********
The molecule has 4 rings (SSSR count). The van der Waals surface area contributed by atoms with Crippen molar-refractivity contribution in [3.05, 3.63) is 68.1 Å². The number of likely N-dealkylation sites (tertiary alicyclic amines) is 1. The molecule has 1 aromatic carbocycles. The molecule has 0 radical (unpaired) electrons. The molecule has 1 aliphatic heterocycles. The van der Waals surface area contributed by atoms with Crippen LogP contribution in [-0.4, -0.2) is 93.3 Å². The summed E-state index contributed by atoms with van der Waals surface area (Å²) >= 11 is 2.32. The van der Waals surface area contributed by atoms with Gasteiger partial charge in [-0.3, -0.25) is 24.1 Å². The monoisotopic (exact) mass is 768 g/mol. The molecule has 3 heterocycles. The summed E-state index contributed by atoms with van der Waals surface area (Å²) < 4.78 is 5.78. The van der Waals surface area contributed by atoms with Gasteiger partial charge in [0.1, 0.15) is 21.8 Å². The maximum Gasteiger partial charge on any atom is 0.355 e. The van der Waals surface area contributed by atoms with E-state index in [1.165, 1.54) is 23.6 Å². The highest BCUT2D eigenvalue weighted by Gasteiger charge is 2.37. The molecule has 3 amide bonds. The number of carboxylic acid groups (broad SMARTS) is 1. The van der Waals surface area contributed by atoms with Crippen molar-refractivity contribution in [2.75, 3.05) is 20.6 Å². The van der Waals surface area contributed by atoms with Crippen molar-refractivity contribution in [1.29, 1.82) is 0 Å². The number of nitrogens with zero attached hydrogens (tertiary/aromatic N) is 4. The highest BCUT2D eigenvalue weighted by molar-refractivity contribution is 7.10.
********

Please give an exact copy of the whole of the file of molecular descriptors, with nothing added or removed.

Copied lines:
The molecule has 4 rings (SSSR count). The van der Waals surface area contributed by atoms with Crippen molar-refractivity contribution in [3.05, 3.63) is 68.1 Å². The number of likely N-dealkylation sites (tertiary alicyclic amines) is 1. The molecule has 1 aromatic carbocycles. The molecule has 0 radical (unpaired) electrons. The molecule has 1 aliphatic heterocycles. The van der Waals surface area contributed by atoms with Crippen LogP contribution in [-0.4, -0.2) is 93.3 Å². The summed E-state index contributed by atoms with van der Waals surface area (Å²) >= 11 is 2.32. The van der Waals surface area contributed by atoms with Gasteiger partial charge in [-0.3, -0.25) is 24.1 Å². The monoisotopic (exact) mass is 768 g/mol. The molecule has 3 heterocycles. The summed E-state index contributed by atoms with van der Waals surface area (Å²) < 4.78 is 5.78. The van der Waals surface area contributed by atoms with Gasteiger partial charge in [0.1, 0.15) is 21.8 Å². The maximum Gasteiger partial charge on any atom is 0.355 e. The van der Waals surface area contributed by atoms with E-state index in [1.165, 1.54) is 23.6 Å². The highest BCUT2D eigenvalue weighted by Gasteiger charge is 2.37. The molecule has 3 amide bonds. The number of carboxylic acid groups (broad SMARTS) is 1. The van der Waals surface area contributed by atoms with Crippen molar-refractivity contribution in [2.75, 3.05) is 20.6 Å². The van der Waals surface area contributed by atoms with Crippen molar-refractivity contribution in [1.29, 1.82) is 0 Å². The number of nitrogens with zero attached hydrogens (tertiary/aromatic N) is 4. The highest BCUT2D eigenvalue weighted by molar-refractivity contribution is 7.10.